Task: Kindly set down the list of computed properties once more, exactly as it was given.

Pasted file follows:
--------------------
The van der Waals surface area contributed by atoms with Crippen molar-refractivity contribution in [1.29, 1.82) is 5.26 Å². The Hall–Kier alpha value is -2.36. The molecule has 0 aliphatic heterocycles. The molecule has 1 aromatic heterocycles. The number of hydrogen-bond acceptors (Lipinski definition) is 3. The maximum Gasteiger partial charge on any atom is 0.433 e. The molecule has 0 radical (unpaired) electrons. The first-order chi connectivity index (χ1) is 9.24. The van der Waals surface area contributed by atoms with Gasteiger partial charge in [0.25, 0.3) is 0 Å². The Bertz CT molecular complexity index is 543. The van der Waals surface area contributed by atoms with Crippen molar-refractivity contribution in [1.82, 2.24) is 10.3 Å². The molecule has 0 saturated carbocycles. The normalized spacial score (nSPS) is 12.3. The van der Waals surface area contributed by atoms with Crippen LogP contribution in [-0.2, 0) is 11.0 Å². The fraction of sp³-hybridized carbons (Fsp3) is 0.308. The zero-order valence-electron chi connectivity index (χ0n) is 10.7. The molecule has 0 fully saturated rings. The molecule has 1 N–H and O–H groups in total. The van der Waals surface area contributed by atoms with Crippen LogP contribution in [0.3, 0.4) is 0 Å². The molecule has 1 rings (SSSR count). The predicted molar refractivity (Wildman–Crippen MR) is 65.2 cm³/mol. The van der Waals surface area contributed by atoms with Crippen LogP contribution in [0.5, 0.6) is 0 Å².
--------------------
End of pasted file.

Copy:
The van der Waals surface area contributed by atoms with Crippen molar-refractivity contribution in [1.29, 1.82) is 5.26 Å². The Hall–Kier alpha value is -2.36. The molecule has 0 aliphatic heterocycles. The molecule has 1 aromatic heterocycles. The number of hydrogen-bond acceptors (Lipinski definition) is 3. The maximum Gasteiger partial charge on any atom is 0.433 e. The molecule has 0 radical (unpaired) electrons. The first-order chi connectivity index (χ1) is 9.24. The van der Waals surface area contributed by atoms with Gasteiger partial charge in [0.25, 0.3) is 0 Å². The Bertz CT molecular complexity index is 543. The van der Waals surface area contributed by atoms with Crippen molar-refractivity contribution in [1.82, 2.24) is 10.3 Å². The molecule has 0 saturated carbocycles. The normalized spacial score (nSPS) is 12.3. The van der Waals surface area contributed by atoms with Crippen LogP contribution in [-0.2, 0) is 11.0 Å². The fraction of sp³-hybridized carbons (Fsp3) is 0.308. The zero-order valence-electron chi connectivity index (χ0n) is 10.7. The molecule has 0 fully saturated rings. The molecule has 1 N–H and O–H groups in total. The van der Waals surface area contributed by atoms with Crippen LogP contribution in [0.3, 0.4) is 0 Å². The molecule has 1 rings (SSSR count). The predicted molar refractivity (Wildman–Crippen MR) is 65.2 cm³/mol. The van der Waals surface area contributed by atoms with Crippen LogP contribution in [0.5, 0.6) is 0 Å².